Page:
Early predictors of rapidly evolving multiple sclerosis: A case report.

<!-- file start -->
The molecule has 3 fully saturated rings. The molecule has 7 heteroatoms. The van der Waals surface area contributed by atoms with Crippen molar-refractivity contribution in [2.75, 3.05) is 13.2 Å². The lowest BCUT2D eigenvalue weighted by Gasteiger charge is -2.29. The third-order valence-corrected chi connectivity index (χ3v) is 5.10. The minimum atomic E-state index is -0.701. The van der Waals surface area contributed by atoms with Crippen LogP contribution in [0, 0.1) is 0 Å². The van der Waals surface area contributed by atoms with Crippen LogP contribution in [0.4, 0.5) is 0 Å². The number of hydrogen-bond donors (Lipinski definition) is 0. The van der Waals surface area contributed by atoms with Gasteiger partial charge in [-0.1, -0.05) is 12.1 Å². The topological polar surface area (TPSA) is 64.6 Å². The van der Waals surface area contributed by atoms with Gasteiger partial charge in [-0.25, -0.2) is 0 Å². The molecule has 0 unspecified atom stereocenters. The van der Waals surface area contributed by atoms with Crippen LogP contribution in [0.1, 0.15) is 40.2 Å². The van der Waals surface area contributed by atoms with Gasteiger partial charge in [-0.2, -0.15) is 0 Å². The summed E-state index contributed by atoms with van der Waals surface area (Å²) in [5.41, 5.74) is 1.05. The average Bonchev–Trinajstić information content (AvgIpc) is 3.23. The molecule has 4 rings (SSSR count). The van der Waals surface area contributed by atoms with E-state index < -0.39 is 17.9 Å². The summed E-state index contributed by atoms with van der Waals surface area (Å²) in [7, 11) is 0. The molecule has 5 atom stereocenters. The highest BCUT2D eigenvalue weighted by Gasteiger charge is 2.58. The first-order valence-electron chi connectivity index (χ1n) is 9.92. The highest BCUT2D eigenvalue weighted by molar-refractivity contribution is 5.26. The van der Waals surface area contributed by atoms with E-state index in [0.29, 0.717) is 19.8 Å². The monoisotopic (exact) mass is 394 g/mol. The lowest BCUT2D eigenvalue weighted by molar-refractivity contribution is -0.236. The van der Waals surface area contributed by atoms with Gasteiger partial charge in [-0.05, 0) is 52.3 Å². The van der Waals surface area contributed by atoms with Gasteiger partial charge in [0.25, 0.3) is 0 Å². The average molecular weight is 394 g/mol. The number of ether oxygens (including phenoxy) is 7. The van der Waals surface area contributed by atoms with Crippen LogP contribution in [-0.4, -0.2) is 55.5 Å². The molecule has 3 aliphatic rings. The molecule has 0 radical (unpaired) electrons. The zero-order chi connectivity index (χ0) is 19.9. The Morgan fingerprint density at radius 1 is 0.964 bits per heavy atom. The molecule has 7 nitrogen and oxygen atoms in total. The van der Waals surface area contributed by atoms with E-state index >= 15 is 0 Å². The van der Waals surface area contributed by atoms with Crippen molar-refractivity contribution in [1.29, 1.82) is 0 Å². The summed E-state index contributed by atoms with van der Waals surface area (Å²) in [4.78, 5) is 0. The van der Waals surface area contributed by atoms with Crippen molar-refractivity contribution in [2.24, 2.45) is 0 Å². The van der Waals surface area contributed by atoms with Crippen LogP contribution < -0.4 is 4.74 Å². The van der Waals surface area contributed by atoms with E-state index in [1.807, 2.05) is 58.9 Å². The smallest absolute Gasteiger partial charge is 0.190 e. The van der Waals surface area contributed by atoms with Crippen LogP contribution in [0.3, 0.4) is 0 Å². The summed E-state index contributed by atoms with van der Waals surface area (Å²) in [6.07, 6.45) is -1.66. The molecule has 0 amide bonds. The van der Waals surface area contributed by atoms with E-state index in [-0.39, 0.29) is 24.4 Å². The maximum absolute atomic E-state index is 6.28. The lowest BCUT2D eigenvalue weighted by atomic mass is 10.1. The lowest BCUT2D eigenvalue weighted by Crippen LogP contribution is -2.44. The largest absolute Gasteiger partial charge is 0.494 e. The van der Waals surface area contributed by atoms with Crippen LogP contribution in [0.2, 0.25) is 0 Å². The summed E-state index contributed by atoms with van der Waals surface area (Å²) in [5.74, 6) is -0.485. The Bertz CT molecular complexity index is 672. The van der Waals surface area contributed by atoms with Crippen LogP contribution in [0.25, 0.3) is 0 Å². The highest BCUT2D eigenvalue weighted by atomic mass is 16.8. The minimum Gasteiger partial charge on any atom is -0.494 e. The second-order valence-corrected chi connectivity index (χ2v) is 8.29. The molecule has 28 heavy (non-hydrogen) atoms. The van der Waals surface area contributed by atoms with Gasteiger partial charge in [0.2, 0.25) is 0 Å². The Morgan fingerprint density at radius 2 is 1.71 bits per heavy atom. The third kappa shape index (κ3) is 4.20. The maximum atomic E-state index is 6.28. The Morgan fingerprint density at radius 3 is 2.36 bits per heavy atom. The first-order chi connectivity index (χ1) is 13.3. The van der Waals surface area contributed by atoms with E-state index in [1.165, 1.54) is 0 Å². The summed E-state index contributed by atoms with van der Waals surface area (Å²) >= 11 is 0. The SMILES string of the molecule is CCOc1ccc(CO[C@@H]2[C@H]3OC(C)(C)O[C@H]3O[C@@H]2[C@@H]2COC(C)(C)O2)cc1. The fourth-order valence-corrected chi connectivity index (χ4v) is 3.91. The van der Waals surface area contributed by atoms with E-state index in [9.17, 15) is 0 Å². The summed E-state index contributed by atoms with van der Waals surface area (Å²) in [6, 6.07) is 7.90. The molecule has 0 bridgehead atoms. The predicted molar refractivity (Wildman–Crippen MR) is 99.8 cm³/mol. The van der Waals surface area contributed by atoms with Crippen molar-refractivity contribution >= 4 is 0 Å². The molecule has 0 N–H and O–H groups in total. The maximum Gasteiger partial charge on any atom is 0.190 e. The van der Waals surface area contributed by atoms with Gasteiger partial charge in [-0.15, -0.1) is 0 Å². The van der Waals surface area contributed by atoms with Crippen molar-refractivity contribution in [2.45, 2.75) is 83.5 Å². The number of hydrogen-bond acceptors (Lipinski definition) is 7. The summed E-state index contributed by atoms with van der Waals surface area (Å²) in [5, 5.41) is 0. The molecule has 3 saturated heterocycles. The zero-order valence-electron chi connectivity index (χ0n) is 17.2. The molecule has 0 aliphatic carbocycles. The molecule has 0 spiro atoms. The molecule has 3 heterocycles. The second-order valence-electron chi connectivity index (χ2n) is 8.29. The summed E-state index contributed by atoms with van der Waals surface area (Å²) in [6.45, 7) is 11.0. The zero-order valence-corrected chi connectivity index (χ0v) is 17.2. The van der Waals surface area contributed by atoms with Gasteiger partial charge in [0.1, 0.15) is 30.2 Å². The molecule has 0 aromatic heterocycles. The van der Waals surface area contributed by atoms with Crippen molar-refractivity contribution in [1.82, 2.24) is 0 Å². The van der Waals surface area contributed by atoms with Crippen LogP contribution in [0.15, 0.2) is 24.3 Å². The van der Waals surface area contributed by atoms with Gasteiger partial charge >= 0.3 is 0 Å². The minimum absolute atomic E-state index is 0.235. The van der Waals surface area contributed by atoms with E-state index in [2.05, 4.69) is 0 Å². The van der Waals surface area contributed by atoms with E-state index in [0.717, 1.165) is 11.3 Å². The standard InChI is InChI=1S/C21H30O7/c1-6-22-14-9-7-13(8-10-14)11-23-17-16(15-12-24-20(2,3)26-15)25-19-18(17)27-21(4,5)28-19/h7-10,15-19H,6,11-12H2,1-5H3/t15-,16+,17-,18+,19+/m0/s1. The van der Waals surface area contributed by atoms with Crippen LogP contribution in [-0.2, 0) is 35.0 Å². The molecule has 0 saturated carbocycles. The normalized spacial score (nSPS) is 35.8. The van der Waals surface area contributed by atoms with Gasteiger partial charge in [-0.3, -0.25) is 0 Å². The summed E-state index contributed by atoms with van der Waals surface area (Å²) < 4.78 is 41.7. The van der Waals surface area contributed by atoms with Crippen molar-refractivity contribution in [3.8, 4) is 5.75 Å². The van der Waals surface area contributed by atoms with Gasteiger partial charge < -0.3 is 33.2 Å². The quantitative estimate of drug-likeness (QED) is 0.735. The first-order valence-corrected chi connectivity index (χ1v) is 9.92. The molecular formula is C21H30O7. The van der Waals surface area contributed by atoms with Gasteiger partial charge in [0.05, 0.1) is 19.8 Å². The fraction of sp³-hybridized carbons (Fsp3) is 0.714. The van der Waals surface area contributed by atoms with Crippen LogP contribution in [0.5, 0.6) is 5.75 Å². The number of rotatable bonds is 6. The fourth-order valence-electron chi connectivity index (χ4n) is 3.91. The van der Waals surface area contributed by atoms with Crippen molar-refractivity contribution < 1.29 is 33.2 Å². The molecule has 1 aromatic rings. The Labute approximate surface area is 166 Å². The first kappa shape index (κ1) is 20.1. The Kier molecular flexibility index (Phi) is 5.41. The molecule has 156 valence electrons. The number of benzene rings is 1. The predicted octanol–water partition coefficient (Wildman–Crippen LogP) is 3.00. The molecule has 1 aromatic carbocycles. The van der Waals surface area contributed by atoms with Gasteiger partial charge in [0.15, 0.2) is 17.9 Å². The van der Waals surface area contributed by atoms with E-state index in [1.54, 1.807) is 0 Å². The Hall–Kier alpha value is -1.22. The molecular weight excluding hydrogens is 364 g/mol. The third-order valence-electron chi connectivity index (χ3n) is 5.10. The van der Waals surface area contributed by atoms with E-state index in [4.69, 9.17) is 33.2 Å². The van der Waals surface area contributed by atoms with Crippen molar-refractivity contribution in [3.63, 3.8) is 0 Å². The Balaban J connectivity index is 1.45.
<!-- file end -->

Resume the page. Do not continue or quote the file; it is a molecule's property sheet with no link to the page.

Objective The aim of this case report is to highlight some important features of rapidly evolving Multiple Sclerosis. BACKGROUND: In a small proportion of patients, Multiple Sclerosis (MS) can present as a fulminant disease characterised by severe and frequent relapses. This form of rapidly evolving MS is associated with significant morbidity and mortality. It is therefore important to identify these patients as early as possible, so that they can be managed effectively. However, due to the rarity of fulminant forms of MS, there is limited data on the natural history and management of this condition. CASE REPORT: We present a young man with rapidly evolving Multiple Sclerosis (MS) who had 2 disabling relapses within 14weeks. He had an unusually high CSF white cell count at presentation (86per mm3; 100% lymphocytes, 97% T cells, 3% B cells), with positive oligoclonal bands. Brain MRI showed large, cavitating lesions, with no enhancement. He required a prolonged course of intravenous methyl-prednisolone and plasma exchange. CONCLUSIONS: This case suggests that male gender, young age at onset, time to second relapse, relapse severity, high CSF white cell count at presentation, large and cavitating lesions on MRI may be early predictors of rapidly evolving MS. It also highlights the therapeutic value of plasma exchange and longer courses of intravenous methylprednisolone in managing severe MS relapses. Enhancement may not always be a reliable indicator of disease activity, particularly in clinical settings where single dose gadolinium is used, due to its low sensitivity in detecting blood brain barrier leakage.
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